Canadian Prime Minister Justin Trudeau listens to a question as he takes part in a forum at the Wilson Center, Wednesday, November 17, 2021 in Washington, D.C. THE CANADIAN PRESS/Adrian Wyld

North American leaders to talk vaccine sharing, migration woes at summit

North American leaders to talk vaccine sharing, migration woes at summit

WASHINGTON — Canada and Mexico will redistribute millions of COVID-19 vaccine doses they received from the United States to other Western Hemisphere countries as a part of today’s revived Three Amigos leaders’ summit.

Senior U.S. government officials outlined the measure in advance of Thursday’s meeting that President Joe Biden is hosting at the White House with Prime Minister Justin Trudeau and Mexican President Andrés Manuel Lopez Obrador.

The officials, speaking on the condition of anonymity as authorized briefers, offered advance details of the American priorities ahead of the first North American leaders’ summit since Canada hosted the last one five years ago.

Among those leaders only Trudeau remains, but an initiative that he announced with former U.S. president Barack Obama in Ottawa in 2016 is being revived by Biden — a North American working group on violence against Indigenous women and girls.

The three leaders will also look at strengthening trilateral co-operation on the Western Hemisphere’s unprecedented migration crisis that has seen millions of asylum seekers from Central America crashing Mexico’s borders while Venezuela’s economic and political crisis is expected to produce six million refugees by the end of the year.

Trudeau and several cabinet ministers in tow, including Deputy Prime Minister Chrystia Freeland, Foreign Affairs Minister Mélanie Joly, Trade Minister Mary Ng and Public Safety Minister Marco Mendicino met one-on-one Thursday morning with López Obrador at D.C.’s Mexican Cultural Institute.

López Obrador, who was meeting Trudeau in person for the first time, described the two countries as “sister nations” in advance of their trilateral meeting with Biden.

“We are both countries that belong in North America,” the Mexican president said. “We are countries that collaborate and co-operate.”

Trudeau acknowledged that the two countries have “lots of great things to talk about, lots of things that we agree and align on.”

One of those is the Biden administration’s proposed tax credit for electric vehicles, which Canadian and Mexican officials alike say is a violation of the U.S.-Mexico-Canada Agreement forged as a NAFTA update in 2018.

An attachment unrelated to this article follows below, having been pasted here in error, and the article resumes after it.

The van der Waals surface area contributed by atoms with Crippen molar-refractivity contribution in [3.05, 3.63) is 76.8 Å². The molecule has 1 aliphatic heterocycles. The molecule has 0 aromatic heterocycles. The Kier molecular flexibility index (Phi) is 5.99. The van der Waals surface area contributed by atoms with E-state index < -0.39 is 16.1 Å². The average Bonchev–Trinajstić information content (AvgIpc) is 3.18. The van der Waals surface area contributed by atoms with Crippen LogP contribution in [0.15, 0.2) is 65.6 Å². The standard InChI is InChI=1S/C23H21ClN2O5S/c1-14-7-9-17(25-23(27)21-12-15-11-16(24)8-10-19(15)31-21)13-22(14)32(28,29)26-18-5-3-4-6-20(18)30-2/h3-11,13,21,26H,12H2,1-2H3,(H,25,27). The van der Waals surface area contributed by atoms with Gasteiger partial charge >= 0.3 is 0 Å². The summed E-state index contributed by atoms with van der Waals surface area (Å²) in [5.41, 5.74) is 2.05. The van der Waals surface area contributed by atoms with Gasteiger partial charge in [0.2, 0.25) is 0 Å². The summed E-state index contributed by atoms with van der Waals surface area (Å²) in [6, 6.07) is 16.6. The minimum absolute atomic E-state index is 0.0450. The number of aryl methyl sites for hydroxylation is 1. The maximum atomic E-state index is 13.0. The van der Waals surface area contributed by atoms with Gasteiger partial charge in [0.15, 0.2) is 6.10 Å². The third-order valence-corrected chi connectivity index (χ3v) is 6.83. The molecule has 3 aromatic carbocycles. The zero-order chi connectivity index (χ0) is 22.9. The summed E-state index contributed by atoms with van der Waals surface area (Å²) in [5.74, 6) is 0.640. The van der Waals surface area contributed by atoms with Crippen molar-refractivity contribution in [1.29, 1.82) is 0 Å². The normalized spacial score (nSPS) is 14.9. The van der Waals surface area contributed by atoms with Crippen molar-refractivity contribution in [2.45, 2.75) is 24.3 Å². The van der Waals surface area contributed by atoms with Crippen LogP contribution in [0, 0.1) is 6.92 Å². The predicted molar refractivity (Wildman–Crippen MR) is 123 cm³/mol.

The credit, which is included in a central piece of legislation that’s likely to come up for a vote in the House of Representatives before the end of the week, would provide up to $12,500 in incentives to would-be EV buyers — but only if the vehicle was built in the U.S. with American labour.

Freeland described the proposal Wednesday as potentially “the dominant issue” in the Canada-U.S. relationship if the two countries can’t come together on an agreement. In the same breath, however, she said she believes there’s plenty of room to negotiate a “win-win” for both sides.

The overarching theme of the summit is joining forces to rebuild after the COVID-19 pandemic and make the North American continent more resilient and self-sustaining against global supply chain bottlenecks.

The plan for Canada and Mexico to share their American-supplied excess vaccines is part of that economic rebuilding plan. When the U.S. loaned Canada and Mexico millions of vaccines there was an agreement that they “would pay those forward” to regional partners, said one official.

The exact details of the distribution are to be worked out later by public health experts, said the officials.

The U.S. officials said that there can be no economic competitiveness without equity and justice, so Biden is keen to forge a continental partnership on racial equity and inclusion.

Biden also wants to engage with Canada and Mexico on dealing with the root causes of the mass migration of asylum seekers south of the Mexican border.

Biden wants “to lock arms with Canada and Mexico” on a joint approach to tackle the economic inequities that are forcing people in the Western Hemisphere to flee their countries in record numbers, officials said.

Given the labour shortages in North America, new approaches need to be found to match economic migrants with potential employment opportunities in the U.S., Canada and Mexico, officials said.

As widely expected, the three leaders will be focused on the supply chain snarls that are hampering the post-pandemic economic recovery.

Canada is expected to be added to the U.S.-Mexico supply chain working group to make it a North American-wide effort aimed at minimizing future disruptions for the continent. The new working group will look at defining essential industries, including critical minerals, officials said.

Trudeau used his first day in Washington on Wednesday to talk up Canada’s competitive advantage on critical minerals, which are used in batteries for computers, cellphones, electric vehicles and other essential items.

Trudeau told a think-tank audience that his government began talking with the U.S. two or three years ago about Canada’s abundant supply of critical minerals.

China is the world’s leading supplier of those minerals but pandemic-induced bottlenecks have created major shortages.

This report by The Canadian Press was first published Nov. 18, 2021.

James McCarten, The Canadian Press